Play where you live.                                              live where you play.

Lakes of the Four Seasons community was the product of Thomas J. Perine, a 34-year-old builder, real-estate developer and chairman of U.S. Land Inc. in Indianapolis, who in an interview with Time Magazine's September, 23, 1966 issue was quoted: "People have the same motivation to go to water as birds have to fly south in the winter." He built lakes all around the country, then sold the land around the lakes for residential use. In 1966, his dreams came to a piece of property on the border of Lake and Porter counties of Indiana.

In 1966, development of the Lakes of the Four Seasons community began with plans of a 27 hole

golf course, four main bodies of water large enough for boating and fishing.  Although the lake bed

was still dry, most roads being only of clay, the golf course nothing but rough, and a tornado having

just knocked the roof off of the half built clubhouse, customers descended on Four Seasons being

called the "Cadillac" of projects, buying up over 550 of the then approximately 2,000 residential lots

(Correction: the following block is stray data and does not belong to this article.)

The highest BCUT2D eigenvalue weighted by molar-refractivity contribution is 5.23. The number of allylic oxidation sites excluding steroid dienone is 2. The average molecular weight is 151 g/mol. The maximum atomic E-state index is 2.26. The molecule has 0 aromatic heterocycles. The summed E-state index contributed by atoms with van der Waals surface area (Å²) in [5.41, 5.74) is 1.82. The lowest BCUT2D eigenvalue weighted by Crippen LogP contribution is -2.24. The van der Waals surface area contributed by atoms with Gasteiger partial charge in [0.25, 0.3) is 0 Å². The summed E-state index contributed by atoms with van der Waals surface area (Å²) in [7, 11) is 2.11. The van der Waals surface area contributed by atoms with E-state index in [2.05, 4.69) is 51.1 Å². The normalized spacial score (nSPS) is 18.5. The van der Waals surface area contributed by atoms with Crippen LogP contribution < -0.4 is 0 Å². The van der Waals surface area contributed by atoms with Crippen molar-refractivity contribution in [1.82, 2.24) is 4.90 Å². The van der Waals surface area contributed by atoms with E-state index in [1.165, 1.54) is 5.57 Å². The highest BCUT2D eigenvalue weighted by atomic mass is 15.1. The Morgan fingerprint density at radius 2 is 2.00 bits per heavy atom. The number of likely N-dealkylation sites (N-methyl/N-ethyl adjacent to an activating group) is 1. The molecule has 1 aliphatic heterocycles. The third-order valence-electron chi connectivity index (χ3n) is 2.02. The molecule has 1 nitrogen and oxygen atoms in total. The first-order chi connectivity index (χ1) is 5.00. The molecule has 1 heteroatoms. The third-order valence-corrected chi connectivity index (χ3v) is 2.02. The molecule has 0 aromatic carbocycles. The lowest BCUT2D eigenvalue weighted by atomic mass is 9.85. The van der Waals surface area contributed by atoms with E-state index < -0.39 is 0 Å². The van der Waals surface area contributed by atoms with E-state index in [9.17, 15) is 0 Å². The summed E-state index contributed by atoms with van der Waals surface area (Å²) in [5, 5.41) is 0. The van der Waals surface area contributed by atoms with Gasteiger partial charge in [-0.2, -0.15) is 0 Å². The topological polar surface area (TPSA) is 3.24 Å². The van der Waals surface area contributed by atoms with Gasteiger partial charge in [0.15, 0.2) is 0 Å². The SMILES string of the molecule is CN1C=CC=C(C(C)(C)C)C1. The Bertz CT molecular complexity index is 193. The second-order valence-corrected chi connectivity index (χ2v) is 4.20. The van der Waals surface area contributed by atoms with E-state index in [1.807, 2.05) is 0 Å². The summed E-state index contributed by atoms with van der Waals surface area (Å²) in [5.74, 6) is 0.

being offered within the first two months of the project opening.

Four Seasons Country Club was originally slated as an eighteen hole championship par 72 layout

with an additional executive nine hole track all within the confines of the gated community.

The original nine holes, currently the front nine, was first established in early 1966 on the Porter

County side as the community began to take shape around it shortly thereafter in the summer months

designed by golf course architect, James R. Thompson.

In 1968, the second phase of the golf course took shape with another nine holes added on across the Lake County side of the community to complete the eighteen hole layout which has remained relatively untouched today.

With the fast pace growth of the community and the demand of residents shaping the future plans as development continued, it was deemed that the executive nine plans of the golf course would be scrapped in favor of parks, recreational spaces for sports, walking trails and further expansion of residential property added onto the communities blueprint.

Club History